5 Signs of Growth

Some days are good, and some moments are a struggle. Our tango is progressing, but like the minute hand moving on a clock, the improvement isn’t immediately noticeable. We don’t realize how much we’ve improved until someone points it out, or until we’ve been struggling for long time. While we’re striving towards those moments of dancing bliss, it’s easy to overlook signs that we are indeed getting better.

Here are 5 to look out for, which might help cut down on the frustration:

When we started tango, we powered through every step with maximum effort. In the process of enjoying ourselves, we’d also feel exhausted after each lesson or tanda.

But after gaining more experience, the power level becomes more measured. We don’t dance harder, but better. We should take notice when we’re more thoughtful and strategic about our steps. It’s a good sign when we’re more judicious with the amount of energy expended for each step, instead of unleashing high intensity power into every single movement.


It’s a good sign when we have an increased sense of body-awareness. This, too, isn’t something to stuff in the back of our minds when we start feeling it.

Specifically, look out for an increased awareness of muscle movements in our core and legs. In an effort to improve our leading/following connection, we may find ourselves flexing and working muscles that we didn’t otherwise use prior to starting tango. If we feel this happening, we’re on the right track.


Things that our instructors told us months, or maybe even years ago, suddenly make more sense. Even though we understood what we were told back then, the knowledge strangely feels brand new. The concepts we grasped conceptually has finally made its way into our bodies.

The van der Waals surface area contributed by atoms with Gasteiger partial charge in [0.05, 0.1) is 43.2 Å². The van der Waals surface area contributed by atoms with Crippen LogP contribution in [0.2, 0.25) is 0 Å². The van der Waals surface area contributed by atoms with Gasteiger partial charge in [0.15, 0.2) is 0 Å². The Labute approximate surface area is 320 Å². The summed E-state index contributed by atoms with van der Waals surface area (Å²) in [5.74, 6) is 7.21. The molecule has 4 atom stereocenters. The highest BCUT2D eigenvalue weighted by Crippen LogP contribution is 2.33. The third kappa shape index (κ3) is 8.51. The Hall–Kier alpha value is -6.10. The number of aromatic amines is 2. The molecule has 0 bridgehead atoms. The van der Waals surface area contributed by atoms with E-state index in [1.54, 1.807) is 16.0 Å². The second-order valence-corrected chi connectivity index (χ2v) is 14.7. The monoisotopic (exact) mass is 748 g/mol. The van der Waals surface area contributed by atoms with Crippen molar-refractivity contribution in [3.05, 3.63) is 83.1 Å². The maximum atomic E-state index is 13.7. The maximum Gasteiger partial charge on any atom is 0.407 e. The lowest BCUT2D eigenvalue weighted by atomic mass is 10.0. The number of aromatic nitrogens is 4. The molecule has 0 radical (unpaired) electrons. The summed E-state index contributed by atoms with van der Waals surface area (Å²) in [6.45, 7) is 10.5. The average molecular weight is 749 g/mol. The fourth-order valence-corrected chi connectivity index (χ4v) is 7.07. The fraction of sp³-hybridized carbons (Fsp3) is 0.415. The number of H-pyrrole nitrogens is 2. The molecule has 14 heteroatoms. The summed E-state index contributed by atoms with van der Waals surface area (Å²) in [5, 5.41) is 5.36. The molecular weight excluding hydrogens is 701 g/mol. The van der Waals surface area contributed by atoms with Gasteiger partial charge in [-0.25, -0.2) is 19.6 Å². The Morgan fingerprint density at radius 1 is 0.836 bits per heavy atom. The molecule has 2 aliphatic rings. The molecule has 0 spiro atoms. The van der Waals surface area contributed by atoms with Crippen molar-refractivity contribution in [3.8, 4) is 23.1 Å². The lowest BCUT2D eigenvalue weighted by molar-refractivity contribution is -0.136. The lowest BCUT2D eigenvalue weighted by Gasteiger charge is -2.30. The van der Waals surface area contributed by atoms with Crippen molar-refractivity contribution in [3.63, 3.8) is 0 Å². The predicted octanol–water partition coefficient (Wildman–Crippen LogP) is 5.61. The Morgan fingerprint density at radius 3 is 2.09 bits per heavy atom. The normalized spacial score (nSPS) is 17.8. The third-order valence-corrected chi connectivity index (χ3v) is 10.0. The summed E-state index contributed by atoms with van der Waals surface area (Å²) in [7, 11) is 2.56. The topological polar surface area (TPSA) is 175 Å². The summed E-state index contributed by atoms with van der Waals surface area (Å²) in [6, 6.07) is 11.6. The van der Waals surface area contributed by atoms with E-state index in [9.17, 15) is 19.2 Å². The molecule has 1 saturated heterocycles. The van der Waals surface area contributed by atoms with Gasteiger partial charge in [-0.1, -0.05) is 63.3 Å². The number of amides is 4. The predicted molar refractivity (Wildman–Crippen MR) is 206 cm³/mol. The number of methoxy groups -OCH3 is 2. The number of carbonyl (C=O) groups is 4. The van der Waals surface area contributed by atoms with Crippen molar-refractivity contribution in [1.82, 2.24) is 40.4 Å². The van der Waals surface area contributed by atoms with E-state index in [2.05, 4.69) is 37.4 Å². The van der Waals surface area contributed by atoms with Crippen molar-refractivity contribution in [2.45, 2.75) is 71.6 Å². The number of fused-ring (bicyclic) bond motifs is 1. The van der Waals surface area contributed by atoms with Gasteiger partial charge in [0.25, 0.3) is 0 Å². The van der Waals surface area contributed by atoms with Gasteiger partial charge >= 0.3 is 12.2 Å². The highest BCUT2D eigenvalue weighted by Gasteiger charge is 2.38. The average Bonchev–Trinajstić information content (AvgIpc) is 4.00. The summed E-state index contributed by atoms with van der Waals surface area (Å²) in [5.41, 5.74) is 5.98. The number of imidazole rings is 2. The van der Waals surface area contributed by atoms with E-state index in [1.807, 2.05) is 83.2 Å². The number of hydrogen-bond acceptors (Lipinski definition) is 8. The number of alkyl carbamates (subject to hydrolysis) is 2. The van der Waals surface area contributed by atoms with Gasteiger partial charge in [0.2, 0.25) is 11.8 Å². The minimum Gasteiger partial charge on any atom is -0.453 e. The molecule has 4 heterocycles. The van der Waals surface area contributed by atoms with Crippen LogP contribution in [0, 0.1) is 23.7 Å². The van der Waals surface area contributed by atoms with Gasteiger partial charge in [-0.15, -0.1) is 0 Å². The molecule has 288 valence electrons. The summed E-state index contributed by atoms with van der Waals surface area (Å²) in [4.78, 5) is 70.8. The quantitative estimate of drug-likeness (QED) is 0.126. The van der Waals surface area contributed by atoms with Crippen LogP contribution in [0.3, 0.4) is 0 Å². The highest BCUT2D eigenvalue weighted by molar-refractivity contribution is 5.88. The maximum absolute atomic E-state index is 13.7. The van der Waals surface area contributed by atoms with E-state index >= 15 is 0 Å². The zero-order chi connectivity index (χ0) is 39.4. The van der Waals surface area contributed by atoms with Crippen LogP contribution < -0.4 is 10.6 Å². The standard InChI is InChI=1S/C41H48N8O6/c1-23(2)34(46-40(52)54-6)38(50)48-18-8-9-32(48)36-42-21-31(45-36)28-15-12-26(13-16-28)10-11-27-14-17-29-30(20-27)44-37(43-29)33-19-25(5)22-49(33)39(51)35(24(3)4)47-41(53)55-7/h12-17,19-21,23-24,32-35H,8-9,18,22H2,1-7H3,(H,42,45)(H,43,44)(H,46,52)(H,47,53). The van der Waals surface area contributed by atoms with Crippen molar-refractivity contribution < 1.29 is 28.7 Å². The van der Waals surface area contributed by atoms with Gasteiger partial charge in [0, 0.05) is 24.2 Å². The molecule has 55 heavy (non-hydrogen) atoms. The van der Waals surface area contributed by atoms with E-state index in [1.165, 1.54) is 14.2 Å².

Before, everything seemed to happen so fast! Whether we were leading or following, it felt like we were barely keeping up. The music was a blur, too.

But one day, we notice we have an easier time processing everything that’s going on. We’re able to tune out the distractions around us, and we actually start enjoying the music. We’re putting more thought into our steps, and we’re breathing more instead of holding our breath.


We were once preoccupied with just making it through the tanda. But as we get better, our evolving worries can be signs of positive change. Whereas before, we might have been afraid of looking as clumsy as we felt. But now, we’re concerned about specific aspects of our form. We must logically conclude that, in order to get to a level where we’re worried about nuances instead of something general, we had to be on the road to improvement all along.


#tango #signsofgrowth


At a milonga, it’s understandable that one of our first instincts is to fit in. We want to look and dance like the others around us, to blend in with the atmosphere. Somewhere in the back (or maybe front) of our minds, we’re afraid of drawing negative attention to ourselves. There’s a fear that others might look at us, then silently judge us as “not belonging.” In a previous entry, I mentioned that this is a waste of time and energy because everyone else at the milonga is probably preoccupied with the same irrational idea.